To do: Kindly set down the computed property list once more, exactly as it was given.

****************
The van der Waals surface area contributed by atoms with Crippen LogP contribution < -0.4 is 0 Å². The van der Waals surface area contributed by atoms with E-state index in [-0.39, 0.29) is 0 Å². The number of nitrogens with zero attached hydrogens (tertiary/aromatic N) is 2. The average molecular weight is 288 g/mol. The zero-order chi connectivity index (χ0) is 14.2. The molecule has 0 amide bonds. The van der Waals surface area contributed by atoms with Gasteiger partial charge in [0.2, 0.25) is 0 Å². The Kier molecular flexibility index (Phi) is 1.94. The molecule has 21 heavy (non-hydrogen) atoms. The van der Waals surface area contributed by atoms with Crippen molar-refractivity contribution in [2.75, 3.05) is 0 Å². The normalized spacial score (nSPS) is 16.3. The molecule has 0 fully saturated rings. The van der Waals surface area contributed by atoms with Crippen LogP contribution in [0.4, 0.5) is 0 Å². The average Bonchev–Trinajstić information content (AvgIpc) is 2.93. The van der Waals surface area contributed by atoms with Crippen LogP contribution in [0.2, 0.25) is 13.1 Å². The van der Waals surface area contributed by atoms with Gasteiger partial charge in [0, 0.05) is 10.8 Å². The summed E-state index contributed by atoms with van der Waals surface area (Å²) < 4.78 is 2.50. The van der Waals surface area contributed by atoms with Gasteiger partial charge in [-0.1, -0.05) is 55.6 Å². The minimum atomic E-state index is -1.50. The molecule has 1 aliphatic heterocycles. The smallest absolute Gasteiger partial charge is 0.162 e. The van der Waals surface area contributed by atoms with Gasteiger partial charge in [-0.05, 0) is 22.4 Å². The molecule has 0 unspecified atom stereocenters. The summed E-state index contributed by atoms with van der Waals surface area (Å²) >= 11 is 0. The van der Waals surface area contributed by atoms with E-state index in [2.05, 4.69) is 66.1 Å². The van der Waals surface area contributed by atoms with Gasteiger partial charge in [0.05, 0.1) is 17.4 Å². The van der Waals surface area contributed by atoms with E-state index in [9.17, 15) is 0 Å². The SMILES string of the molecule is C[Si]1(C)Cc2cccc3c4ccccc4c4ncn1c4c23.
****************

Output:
The van der Waals surface area contributed by atoms with Crippen LogP contribution < -0.4 is 0 Å². The van der Waals surface area contributed by atoms with E-state index in [-0.39, 0.29) is 0 Å². The number of nitrogens with zero attached hydrogens (tertiary/aromatic N) is 2. The average molecular weight is 288 g/mol. The zero-order chi connectivity index (χ0) is 14.2. The molecule has 0 amide bonds. The van der Waals surface area contributed by atoms with Gasteiger partial charge in [0.2, 0.25) is 0 Å². The Kier molecular flexibility index (Phi) is 1.94. The molecule has 21 heavy (non-hydrogen) atoms. The van der Waals surface area contributed by atoms with Crippen molar-refractivity contribution in [2.75, 3.05) is 0 Å². The normalized spacial score (nSPS) is 16.3. The molecule has 0 fully saturated rings. The van der Waals surface area contributed by atoms with Crippen LogP contribution in [0.4, 0.5) is 0 Å². The average Bonchev–Trinajstić information content (AvgIpc) is 2.93. The van der Waals surface area contributed by atoms with Crippen LogP contribution in [0.2, 0.25) is 13.1 Å². The van der Waals surface area contributed by atoms with Gasteiger partial charge in [0, 0.05) is 10.8 Å². The summed E-state index contributed by atoms with van der Waals surface area (Å²) < 4.78 is 2.50. The van der Waals surface area contributed by atoms with Gasteiger partial charge in [-0.1, -0.05) is 55.6 Å². The minimum atomic E-state index is -1.50. The molecule has 1 aliphatic heterocycles. The smallest absolute Gasteiger partial charge is 0.162 e. The van der Waals surface area contributed by atoms with Gasteiger partial charge in [-0.05, 0) is 22.4 Å². The molecule has 0 unspecified atom stereocenters. The summed E-state index contributed by atoms with van der Waals surface area (Å²) >= 11 is 0. The van der Waals surface area contributed by atoms with E-state index in [2.05, 4.69) is 66.1 Å². The van der Waals surface area contributed by atoms with Gasteiger partial charge in [0.05, 0.1) is 17.4 Å². The van der Waals surface area contributed by atoms with E-state index in [9.17, 15) is 0 Å². The SMILES string of the molecule is C[Si]1(C)Cc2cccc3c4ccccc4c4ncn1c4c23.